Eternal Britain?

It was unfortunate that the Argument (NI 492) adopted the common assumption that there are just two positions on the EU: remain or leave. 

There is a third logical possibility, one that I would argue is correct. This is that it makes no important difference to the vast majority of people whether Britain is inside or outside the EU.

Whichever way the referendum goes, Britain will be a society based on wage labour and class division, with people beset by varying degrees of poverty and insecurity.

Paul Bennett Manchester, England


Fossil fuels out

Since the announcement that BP’s sponsorship of the Tate is over (Agenda, NI 492) the campaign to kick fossil fuel sponsorship out of arts and culture is gaining momentum.

When visitors entered the British Museum on 3 April, they were confronted with actual oil from the Deepwater Horizon disaster, teargas from Cairo, images of disappeared union workers from Colombia and a range of other beautiful and troubling objects sent from around the world.

Our unsanctioned exhibition, A History of BP in 10 Objects (displayed online at historyofbp.org) exposed the destructive practices of BP and asked: why does the British Museum continue to work with this corporate criminal?

With the new director Hartwig Fischer now in post, the renewal of the BP deal is one of the first major decisions he will have to make. We hope this exhibition – along with the opinions of the eminent climate scientists and cultural figures who support our campaign – will help him to make the right decision. 

Russell Warfield BP or Not BP? @reclaimourbard


Tasmania’s notoriety

With native old-growth forests crashing down around the world (NI 492), it’s easy to see how little Tasmania escapes greater notoriety.

Earlier this century, a woodchip export frenzy saw the state’s logging industry boasting the highest proportional rate of native forest destruction in the OECD, combined with possibly the world’s lowest rate of value recovery from the 94 per cent of harvest that was chips. The heavily subsidized industry collapsed, but the new state government is vowing to restore its hegemony.

The most plausible explanation is a symbiotic relationship between a resource extractor desperately dependent on access to a resource controlled by governments, and major political parties equally dependent on corporate patronage. In Tasmania, this has produced administrative grotesqueries such as formal self-regulation by the forestry industry, and legislative gifts including exemptions from environmental legislation and lavish tax breaks for Managed Investment Schemes typically based on pulp plantations replacing cleared native forest. The industry finances bogus grassroots organizations opposing regulation and conservation in general, while the state government supports efforts to gain international forestry accreditation for the industry.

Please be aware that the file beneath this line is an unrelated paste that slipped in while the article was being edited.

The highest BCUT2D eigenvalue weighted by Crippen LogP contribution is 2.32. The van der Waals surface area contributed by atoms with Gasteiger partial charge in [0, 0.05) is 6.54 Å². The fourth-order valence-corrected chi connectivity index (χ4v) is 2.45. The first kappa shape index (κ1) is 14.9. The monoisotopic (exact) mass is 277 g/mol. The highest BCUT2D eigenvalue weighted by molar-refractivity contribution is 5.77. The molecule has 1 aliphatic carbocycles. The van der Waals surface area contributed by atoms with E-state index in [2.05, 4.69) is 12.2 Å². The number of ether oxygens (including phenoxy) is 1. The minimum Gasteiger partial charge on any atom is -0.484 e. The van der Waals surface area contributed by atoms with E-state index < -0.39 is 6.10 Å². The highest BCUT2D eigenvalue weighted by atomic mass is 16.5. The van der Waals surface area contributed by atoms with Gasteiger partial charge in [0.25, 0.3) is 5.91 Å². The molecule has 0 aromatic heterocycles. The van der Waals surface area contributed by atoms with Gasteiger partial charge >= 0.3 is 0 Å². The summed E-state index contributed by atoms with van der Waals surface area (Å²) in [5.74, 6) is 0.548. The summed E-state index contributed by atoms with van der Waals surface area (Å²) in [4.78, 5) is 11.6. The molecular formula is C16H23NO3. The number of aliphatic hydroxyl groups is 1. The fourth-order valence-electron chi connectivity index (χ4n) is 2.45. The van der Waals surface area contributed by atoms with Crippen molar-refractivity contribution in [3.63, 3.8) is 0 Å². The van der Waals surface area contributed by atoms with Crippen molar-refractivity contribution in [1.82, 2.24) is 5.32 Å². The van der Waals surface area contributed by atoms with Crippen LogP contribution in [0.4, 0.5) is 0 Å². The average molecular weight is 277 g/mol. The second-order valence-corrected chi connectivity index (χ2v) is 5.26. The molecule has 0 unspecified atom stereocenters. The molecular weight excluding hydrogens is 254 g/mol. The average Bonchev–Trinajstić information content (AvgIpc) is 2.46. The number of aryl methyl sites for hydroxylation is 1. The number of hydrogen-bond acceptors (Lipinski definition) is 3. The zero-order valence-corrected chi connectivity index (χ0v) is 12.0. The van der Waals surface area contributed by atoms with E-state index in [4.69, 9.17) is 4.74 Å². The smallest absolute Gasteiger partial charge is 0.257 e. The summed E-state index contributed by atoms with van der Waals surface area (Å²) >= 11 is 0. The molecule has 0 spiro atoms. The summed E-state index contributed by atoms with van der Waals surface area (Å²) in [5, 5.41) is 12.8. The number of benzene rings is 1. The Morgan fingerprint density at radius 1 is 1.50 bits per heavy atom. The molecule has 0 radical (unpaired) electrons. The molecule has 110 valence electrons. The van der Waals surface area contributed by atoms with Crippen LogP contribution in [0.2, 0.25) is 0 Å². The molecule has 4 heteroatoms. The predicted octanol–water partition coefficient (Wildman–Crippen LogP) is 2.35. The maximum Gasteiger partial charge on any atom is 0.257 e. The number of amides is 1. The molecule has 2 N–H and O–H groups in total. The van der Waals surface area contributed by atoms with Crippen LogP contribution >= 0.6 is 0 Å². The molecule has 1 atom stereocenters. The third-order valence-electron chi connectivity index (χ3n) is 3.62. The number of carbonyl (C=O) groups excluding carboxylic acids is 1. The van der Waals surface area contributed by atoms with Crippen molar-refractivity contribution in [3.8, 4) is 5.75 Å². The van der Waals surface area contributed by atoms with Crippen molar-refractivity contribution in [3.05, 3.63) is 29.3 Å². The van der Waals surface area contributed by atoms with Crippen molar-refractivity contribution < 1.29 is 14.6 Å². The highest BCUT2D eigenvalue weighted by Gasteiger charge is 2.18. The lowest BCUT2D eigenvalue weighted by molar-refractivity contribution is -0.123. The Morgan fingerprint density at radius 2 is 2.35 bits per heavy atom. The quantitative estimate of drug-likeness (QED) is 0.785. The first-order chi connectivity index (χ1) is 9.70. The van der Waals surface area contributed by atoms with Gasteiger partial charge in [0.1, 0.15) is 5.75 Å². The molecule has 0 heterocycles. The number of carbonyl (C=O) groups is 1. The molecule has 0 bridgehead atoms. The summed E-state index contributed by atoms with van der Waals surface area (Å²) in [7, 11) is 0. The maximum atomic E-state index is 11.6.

Despite wildfire gains, greed remains the greatest threat to Tasmanian forests.

John Hayward Weegena, Australia


Spreading acacia

Re: ‘A burning problem’, NI 491.

I am an international forestry consultant. I worked for many periods in Indonesia and have monitored the spectacular spread of Acacia Mangium with great interest.

The author states that ‘neither oil palm nor acacia grow naturally in Indonesia’. This is incorrect. As is to be expected, one of the areas where it is growing naturally is in the region closest to Australia, around Merauke in West Papua. In fact, this is where I have sighted the biggest specimens anywhere.

Of note is the remarkable human-propagated spread of the species in a few short years throughout Southeast Asia and China.

John G Groome Christchurch, New Zealand/Aotearoa


Old or recent?

Bridget Anderson (NI 489) says: ‘This idea that migration is a peculiarly contemporary problem does not chime with global history.’ Yet later on the same page she writes: ‘While people have indeed always moved, they have not always migrated’ – the expansion of migration ‘dates from just after the Second World War’. So migration is indeed a peculiarly contemporary problem! Or is this professor of migration just as confused as the rest of us as to what people mean when they talk about migration?

Peter Somerville Manchester, England

Corrections

In the Forests issue (NI 491) the Y axis on the graph in Forest facts should have read million megatonnes, not per cent.

Thank you to reader Ellie Crane of Cambridge, England, for pointing out an error in Diana Beresford-Kroeger’s article ‘Green machines’ (NI 491). Carbon dioxide binds reversibly with haemoglobin and not irreversibly as was stated. It is carbon monoxide that binds irreversibly creating the condition of carboxymethaemo-globinaemia, which leads to illness and death.